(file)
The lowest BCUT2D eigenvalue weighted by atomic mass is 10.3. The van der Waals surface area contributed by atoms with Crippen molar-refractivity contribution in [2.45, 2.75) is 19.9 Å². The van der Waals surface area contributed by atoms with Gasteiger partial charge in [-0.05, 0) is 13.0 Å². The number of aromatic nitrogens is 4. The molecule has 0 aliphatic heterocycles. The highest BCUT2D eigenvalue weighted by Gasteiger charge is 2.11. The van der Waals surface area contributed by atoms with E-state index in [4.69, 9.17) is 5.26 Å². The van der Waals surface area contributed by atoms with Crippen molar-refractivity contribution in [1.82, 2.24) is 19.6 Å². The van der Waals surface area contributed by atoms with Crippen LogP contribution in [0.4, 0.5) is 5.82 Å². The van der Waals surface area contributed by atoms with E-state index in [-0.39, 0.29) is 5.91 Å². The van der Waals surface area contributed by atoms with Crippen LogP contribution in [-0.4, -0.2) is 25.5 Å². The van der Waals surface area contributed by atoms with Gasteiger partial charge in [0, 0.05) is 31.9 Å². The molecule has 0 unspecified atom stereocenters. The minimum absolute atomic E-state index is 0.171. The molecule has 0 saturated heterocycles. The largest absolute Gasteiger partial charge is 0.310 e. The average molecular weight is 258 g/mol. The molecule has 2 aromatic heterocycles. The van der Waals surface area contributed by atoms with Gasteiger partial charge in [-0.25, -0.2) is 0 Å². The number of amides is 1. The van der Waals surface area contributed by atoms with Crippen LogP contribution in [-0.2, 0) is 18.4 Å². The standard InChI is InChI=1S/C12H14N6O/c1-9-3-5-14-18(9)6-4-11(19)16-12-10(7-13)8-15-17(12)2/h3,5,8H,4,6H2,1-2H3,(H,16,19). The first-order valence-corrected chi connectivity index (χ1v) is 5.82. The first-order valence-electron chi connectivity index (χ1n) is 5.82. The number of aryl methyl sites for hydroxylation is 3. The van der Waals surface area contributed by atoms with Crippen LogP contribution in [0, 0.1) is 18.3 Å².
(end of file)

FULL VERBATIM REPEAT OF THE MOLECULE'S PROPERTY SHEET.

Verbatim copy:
The lowest BCUT2D eigenvalue weighted by atomic mass is 10.3. The van der Waals surface area contributed by atoms with Crippen molar-refractivity contribution in [2.45, 2.75) is 19.9 Å². The van der Waals surface area contributed by atoms with Gasteiger partial charge in [-0.05, 0) is 13.0 Å². The number of aromatic nitrogens is 4. The molecule has 0 aliphatic heterocycles. The highest BCUT2D eigenvalue weighted by Gasteiger charge is 2.11. The van der Waals surface area contributed by atoms with E-state index in [4.69, 9.17) is 5.26 Å². The van der Waals surface area contributed by atoms with Crippen molar-refractivity contribution in [1.82, 2.24) is 19.6 Å². The van der Waals surface area contributed by atoms with Crippen LogP contribution in [0.4, 0.5) is 5.82 Å². The van der Waals surface area contributed by atoms with E-state index in [-0.39, 0.29) is 5.91 Å². The van der Waals surface area contributed by atoms with Crippen LogP contribution in [-0.4, -0.2) is 25.5 Å². The van der Waals surface area contributed by atoms with Gasteiger partial charge in [0, 0.05) is 31.9 Å². The molecule has 0 unspecified atom stereocenters. The minimum absolute atomic E-state index is 0.171. The molecule has 0 saturated heterocycles. The largest absolute Gasteiger partial charge is 0.310 e. The average molecular weight is 258 g/mol. The molecule has 2 aromatic heterocycles. The van der Waals surface area contributed by atoms with Gasteiger partial charge in [-0.25, -0.2) is 0 Å². The number of amides is 1. The van der Waals surface area contributed by atoms with Crippen LogP contribution in [-0.2, 0) is 18.4 Å². The standard InChI is InChI=1S/C12H14N6O/c1-9-3-5-14-18(9)6-4-11(19)16-12-10(7-13)8-15-17(12)2/h3,5,8H,4,6H2,1-2H3,(H,16,19). The first-order valence-corrected chi connectivity index (χ1v) is 5.82. The first-order valence-electron chi connectivity index (χ1n) is 5.82. The number of aryl methyl sites for hydroxylation is 3. The van der Waals surface area contributed by atoms with Crippen LogP contribution in [0, 0.1) is 18.3 Å².